Thirty-three members of the House and Senate – all but one of them from states with expressed interest in offshore wind – called on Department of Interior Secretary Deb Haaland to direct a “significant” portion of a $150 million environmental review fund to the Bureau of Ocean Energy Management.
With 11 coastal states aiming to deploy 77 GW of offshore wind, BOEM faces a rapidly expanding pipeline of projects in need of site and permit reviews, according to a letter sent to Haaland on March 15.
Delays in permitting “whether due to a slow and under-resourced process or adverse court decisions resulting from quick and shoddy reviews – will hamper and possibly lead to a death knell for project development,” the letter says.
Funds dedicated to environmental reviews by the Inflation Reduction Act should help support an expansion of the Bureau of Ocean Energy Management, according to the legislators.
For fiscal year 2023, BOEM’s renewable energy program has requested $51.7 million to support 106 full-time positions, and its environmental program, which oversees environmental studies and assessments, requested $86.4 million to support 149 staffers, according to the letter. Both requests represent increases over the bureau’s 2021 budget, but that isn’t enough, the lawmakers said.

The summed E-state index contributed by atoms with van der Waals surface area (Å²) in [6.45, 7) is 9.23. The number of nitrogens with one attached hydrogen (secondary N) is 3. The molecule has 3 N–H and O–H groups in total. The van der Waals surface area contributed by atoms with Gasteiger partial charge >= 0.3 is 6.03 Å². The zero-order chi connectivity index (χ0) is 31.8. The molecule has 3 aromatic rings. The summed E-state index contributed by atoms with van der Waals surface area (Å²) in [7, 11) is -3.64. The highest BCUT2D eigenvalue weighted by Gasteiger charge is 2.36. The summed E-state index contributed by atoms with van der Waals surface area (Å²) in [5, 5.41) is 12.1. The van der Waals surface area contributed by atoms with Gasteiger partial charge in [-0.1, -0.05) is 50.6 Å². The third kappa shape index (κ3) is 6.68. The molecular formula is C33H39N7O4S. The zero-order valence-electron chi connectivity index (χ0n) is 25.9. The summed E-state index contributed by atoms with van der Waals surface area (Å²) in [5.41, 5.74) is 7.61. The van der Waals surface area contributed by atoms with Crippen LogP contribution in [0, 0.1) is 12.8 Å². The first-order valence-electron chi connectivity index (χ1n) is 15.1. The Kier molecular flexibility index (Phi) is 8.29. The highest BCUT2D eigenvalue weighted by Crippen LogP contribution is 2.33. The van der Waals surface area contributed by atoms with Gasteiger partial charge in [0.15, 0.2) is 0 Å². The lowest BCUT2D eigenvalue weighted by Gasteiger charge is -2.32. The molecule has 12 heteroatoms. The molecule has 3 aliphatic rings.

“In order to improve its ability to de-risk offshore wind leases and projects in its pipeline, BOEM will need more resources,” the lawmakers said in support of using some IRA funding for permitting.
“We cannot afford for bureaucracy to be a barrier on our path toward climate safety,” the letter reads.
According to the letter, the money for the requested expansion could come from a $150 million fund created by the Inflation Reduction Act to support environmental review processes at the National Park Service, the Bureau of Land Management, BOEM, the Bureau of Reclamation, the Bureau of Safety and Environmental Enforcement, and the Office of Surface Mining Reclamation and Enforcement.
Thirty-two of the 33 legislators who signed the letter represent states with offshore wind development or supply chains goals. The outlier, Sen. Martin Heinrich, is a Democrat from New Mexico, which is landlocked. Sen. Sheldon Whitehouse, D-Rhode Island, and Rep. Paul Tonko, D-New York, led the petition.